As part of the human species we are all subject to illness and we have no control over when a serious illness or accident may take over our lives or the lives of someone we hold near and dear. Thankfully, the Family and Medical Leave Act was enacted on February 5, 1993. The purpose of this act was to grant employees temporary time off from work for family and medical circumstances. Many employees can now have peace of mind knowing that if they fall ill or need to take care of an immediate family member during illness, they will be able to take the time they need to do so.
There are many facets to the Family and Medical Leave act that are helpful to know before you find yourself in a situation where you need to take advantage of it. An article that the U.S. News and World Report published highlights the “6 Things You Need to Know About the Family and Medical Leave Act.”
First, what is it?
The Family and Medical Leave Act took effect in 1993 to help balance workplace demands with the medical needs of employees and their families. You’re entitled to take up to 12 weeks of unpaid leave during a 12-month period for your own serious health condition, or to care for an immediate family member who has a serious health condition.
Not every employee is eligible
Just because you’re working doesn’t mean you’re protected for extended leave under the FMLA. Eligible employees must have worked for their employer for at least 12 months prior to requesting the leave. They must also have worked at least 1,250 hours in those 12 months. For someone who works an eight-hour day, that translates to approximately 156 days. Your company must have at least 50 employees who work within 75 miles of its location. Once again, various states have different provisions, so consult with HR.
Your employer may require that you use paid leave first
Also check with HR about whether or not your employer will require that you use up your paid leave before using leave under the FMLA. If your company doesn’t require it, you may still elect to first use accrued time for the obvious financial benefits.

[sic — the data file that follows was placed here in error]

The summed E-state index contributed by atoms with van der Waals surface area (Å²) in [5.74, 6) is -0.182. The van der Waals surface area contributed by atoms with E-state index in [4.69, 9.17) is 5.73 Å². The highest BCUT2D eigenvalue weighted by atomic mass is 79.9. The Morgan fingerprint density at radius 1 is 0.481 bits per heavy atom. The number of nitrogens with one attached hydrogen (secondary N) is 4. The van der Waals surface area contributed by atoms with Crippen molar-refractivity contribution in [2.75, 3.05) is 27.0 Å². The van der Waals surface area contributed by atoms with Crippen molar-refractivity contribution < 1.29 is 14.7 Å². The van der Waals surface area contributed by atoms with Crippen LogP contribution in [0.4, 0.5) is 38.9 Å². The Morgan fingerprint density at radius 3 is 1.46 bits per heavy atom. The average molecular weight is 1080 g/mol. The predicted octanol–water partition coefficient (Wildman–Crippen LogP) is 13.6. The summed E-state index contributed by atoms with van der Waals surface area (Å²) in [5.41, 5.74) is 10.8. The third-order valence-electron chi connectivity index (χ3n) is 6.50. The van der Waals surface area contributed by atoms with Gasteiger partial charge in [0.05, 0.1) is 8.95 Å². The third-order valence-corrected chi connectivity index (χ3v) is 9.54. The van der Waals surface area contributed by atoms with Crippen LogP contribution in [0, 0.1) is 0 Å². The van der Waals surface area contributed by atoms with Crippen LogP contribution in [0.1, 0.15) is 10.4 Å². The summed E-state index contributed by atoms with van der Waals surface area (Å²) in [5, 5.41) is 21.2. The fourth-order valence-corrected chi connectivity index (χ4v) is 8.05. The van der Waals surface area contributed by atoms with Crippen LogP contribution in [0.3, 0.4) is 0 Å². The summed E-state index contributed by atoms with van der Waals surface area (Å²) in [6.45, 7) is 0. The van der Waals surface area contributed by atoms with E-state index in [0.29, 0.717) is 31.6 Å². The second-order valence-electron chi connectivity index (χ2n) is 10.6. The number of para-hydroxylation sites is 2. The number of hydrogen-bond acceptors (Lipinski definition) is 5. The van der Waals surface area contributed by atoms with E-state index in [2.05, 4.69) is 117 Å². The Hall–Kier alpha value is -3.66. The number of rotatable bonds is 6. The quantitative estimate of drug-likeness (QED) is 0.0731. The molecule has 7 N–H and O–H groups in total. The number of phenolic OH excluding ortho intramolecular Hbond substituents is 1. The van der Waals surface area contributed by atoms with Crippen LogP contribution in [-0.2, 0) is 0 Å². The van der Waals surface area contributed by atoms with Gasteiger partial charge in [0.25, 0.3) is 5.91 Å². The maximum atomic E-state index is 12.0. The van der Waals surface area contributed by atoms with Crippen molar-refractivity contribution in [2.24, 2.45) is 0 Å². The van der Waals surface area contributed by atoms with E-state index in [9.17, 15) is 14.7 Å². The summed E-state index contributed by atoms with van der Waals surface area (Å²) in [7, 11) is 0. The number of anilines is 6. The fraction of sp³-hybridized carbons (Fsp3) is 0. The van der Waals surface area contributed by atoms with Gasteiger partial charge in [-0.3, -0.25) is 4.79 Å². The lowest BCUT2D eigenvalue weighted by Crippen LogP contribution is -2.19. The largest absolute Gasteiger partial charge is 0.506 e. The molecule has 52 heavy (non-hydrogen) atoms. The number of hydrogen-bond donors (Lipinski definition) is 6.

Your employer may require proof of the serious health condition
This can be a touchy issue when it comes to your own health and that of your family. It’s not written in the law that you must always garner proof of the reason you need to take leave, but your boss is entitled to ask for it, and if he or she does, you must obtain certification from a health care provider.
A job is guaranteed to you, but not necessarily the same job you had before
Ideally, your company will be able to restore you to the same job you had before. But that isn’t what’s guaranteed. According to the Department of Labor website, “an employee must be restored to the employee’s original job, or to an equivalent job with equivalent pay, benefits, and other terms and conditions of employment.”
You may request additional time to care for a member of the military
Under the FMLA, you may take up to 26 weeks of leave in a single 12-month period to care for a covered service member with a serious health condition, provided that you’re the service member’s spouse, child, parent or the nearest blood relative who has been granted legal custody of the injured service member. The same stipulations for employee and employer eligibility apply. Covered service members means someone in the regular or reserved Armed Forces who was on, or was called to active duty.
There are numerous other regulations and provisions to understand if you’re considering leave under the FMLA. For complete information on how the law may work for you, visit the Department of Labor’s website to view the Employees Guide to the Family and Medical Leave Act http://www.dol.gov/whd/fmla/employeeguide.pdf